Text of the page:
• What tests should an actuary perform to identify the strengths and weaknesses of a reserving method? How should one actuary appraise the reserve work of another actuary? How should differences in indicated reserves produced by different actuaries, using different methods, be reconciled?
  • Does improved performance, and the associated increase in the accuracy of estimates translate into a competitive advantage for the insurance company? If so, how can the value of that advantage be measured?
  • Papers may be based on analysis of historical data or hypothetical data, or alternatively on survey or test results. For example, a paper could be based on a performance test conducted among competing actuaries, or against competing reserving methods. The Committee on Reserves encourages thinking 'outside the box' on this important topic, and is particularly interested in novel and innovative approaches to the questions presented above.

Timely submission of the discussion papers is critical to the success of the call. The procedures and timetable enumerated below will apply.

  1. By September 3, 1996, authors should submit proposals for their papers including the title, a short description of the topic to be addressed, and the approach that will be taken. Proposals should be submitted to:
    Casualty Actuarial Society
    1100 N. Glebe Road, Suite 600
    Arlington, VA 22201
    Attn: Committee on Reserves
  2. By October 15, 1996, the Committee will make a decision on all proposals. The number of accepted proposals may be limited. The Committee will contact authors regarding their proposals, and assign a Committee member to work with each author and monitor the paper's progress. By mutual agreement the author and the assigned Committee member will establish a schedule for the production of interim drafts.
  3. By March 14, 1997, a first draft of the complete paper will be submitted to the assigned Committee member for review.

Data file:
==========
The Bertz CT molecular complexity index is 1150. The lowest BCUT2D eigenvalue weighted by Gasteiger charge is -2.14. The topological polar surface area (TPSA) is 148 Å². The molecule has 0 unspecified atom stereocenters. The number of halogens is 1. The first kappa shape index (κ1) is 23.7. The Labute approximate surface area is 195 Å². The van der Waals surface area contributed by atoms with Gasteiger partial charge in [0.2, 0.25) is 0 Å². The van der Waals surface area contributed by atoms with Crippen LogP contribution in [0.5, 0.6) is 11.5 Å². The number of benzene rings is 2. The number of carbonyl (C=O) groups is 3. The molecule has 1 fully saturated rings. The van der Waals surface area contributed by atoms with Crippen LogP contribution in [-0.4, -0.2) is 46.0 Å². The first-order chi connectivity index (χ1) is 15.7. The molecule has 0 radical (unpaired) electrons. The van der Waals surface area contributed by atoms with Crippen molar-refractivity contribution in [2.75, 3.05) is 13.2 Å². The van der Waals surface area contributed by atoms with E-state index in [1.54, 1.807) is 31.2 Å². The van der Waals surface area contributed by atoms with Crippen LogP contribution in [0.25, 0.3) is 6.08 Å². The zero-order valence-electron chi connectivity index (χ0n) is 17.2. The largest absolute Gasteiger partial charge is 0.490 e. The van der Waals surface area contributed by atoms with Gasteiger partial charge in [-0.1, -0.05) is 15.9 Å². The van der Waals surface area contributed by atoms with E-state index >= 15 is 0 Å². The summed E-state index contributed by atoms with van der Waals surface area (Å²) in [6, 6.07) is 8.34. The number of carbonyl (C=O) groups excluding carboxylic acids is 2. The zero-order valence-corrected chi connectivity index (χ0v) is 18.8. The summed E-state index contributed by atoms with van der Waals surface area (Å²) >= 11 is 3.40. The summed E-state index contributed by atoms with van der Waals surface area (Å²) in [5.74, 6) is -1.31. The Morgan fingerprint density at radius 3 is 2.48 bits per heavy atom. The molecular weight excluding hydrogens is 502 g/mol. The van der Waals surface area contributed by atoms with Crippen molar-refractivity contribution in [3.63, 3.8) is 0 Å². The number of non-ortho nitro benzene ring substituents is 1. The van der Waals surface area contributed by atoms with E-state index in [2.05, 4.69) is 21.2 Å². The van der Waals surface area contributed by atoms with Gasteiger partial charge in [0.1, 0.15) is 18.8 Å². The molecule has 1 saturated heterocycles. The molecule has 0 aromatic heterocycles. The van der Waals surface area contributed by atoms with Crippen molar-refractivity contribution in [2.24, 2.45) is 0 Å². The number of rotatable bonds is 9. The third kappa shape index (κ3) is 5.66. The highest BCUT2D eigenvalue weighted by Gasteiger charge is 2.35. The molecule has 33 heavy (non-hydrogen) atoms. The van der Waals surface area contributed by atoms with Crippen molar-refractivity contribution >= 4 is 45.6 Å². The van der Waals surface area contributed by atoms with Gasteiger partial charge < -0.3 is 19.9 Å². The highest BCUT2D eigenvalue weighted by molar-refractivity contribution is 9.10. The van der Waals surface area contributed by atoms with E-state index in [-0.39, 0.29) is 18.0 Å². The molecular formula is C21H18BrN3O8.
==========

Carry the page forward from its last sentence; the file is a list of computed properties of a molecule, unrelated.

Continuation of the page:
4. By April 15, 1997, all comments on the first draft will have been forwarded to the author.
  5. By June 2, 1997, the completed paper and a 200-word abstract must be received by the Committee on Reserves for their review. You will have received further instructions from the Committee for the name and address of the committee member to receive the completed paper. Each paper will be screened by the Committee to assure that it meets the minimum standards established by the Committee (relating either to relevance of material or quality of exposition). The Committee may require further rewriting of the paper to bring it to an acceptable standard.
  6. By July 15, 1997, all authors will have been notified as to the results of this screening process. Accepted papers will be printed, bound, and distributed for the September 1997 Casualty Loss Reserve Seminar.
  7. Authors may be invited to present their papers at the CLRS; authors who are invited to present will be contacted by the Joint Program Committee for the CLRS in advance of the meeting regarding the nature of the presentation.
  8. A prize in the amount of $1,000 will be awarded to the best paper submitted in response to the call, and will be presented at the CLRS. The best paper will be selected by a review committee that will judge the papers anonymously. The criteria for evaluation will reflect:
    Originality of ideas
    Clarity of presentation
    Contribution to the literature on loss reserving
    Thoroughness of analysis
  9. Papers must be no more than 10,000 words, and should be prepared in accordance with the Guides for Preparation of Papers and Procedures for Submission of Papers in the 1996 CAS Yearbook (pages 255-258).

It is hoped that the authors will also submit their papers for publication in the Proceedings in accordance with the procedures in the Yearbook. However, acceptance of a discussion paper for this call does not guarantee its acceptance for publication in the Proceedings.

The Committee on Reserves looks forward to receiving proposals to the call, and is happy to respond to inquiries from interested parties.

Research section